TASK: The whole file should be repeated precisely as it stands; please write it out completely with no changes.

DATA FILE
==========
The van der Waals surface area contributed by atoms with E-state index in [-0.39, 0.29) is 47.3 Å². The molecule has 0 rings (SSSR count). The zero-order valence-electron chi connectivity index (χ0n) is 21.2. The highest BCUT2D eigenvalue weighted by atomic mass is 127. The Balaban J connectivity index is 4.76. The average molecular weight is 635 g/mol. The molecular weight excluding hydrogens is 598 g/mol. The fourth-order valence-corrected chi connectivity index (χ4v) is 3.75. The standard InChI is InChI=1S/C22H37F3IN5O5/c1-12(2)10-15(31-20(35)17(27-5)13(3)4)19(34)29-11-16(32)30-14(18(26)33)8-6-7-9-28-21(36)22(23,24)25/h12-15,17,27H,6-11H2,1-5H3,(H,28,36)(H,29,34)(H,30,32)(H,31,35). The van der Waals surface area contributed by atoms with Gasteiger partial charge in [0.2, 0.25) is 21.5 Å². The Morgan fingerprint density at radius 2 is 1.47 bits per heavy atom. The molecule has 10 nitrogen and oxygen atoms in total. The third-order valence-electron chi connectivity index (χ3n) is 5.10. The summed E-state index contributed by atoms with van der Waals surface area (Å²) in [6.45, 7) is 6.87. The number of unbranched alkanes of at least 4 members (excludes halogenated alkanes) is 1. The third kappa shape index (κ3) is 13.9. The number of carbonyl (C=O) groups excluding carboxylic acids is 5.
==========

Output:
The van der Waals surface area contributed by atoms with E-state index in [-0.39, 0.29) is 47.3 Å². The molecule has 0 rings (SSSR count). The zero-order valence-electron chi connectivity index (χ0n) is 21.2. The highest BCUT2D eigenvalue weighted by atomic mass is 127. The Balaban J connectivity index is 4.76. The average molecular weight is 635 g/mol. The molecular weight excluding hydrogens is 598 g/mol. The fourth-order valence-corrected chi connectivity index (χ4v) is 3.75. The standard InChI is InChI=1S/C22H37F3IN5O5/c1-12(2)10-15(31-20(35)17(27-5)13(3)4)19(34)29-11-16(32)30-14(18(26)33)8-6-7-9-28-21(36)22(23,24)25/h12-15,17,27H,6-11H2,1-5H3,(H,28,36)(H,29,34)(H,30,32)(H,31,35). The van der Waals surface area contributed by atoms with Gasteiger partial charge in [0.2, 0.25) is 21.5 Å². The Morgan fingerprint density at radius 2 is 1.47 bits per heavy atom. The molecule has 10 nitrogen and oxygen atoms in total. The third-order valence-electron chi connectivity index (χ3n) is 5.10. The summed E-state index contributed by atoms with van der Waals surface area (Å²) in [6.45, 7) is 6.87. The number of unbranched alkanes of at least 4 members (excludes halogenated alkanes) is 1. The third kappa shape index (κ3) is 13.9. The number of carbonyl (C=O) groups excluding carboxylic acids is 5.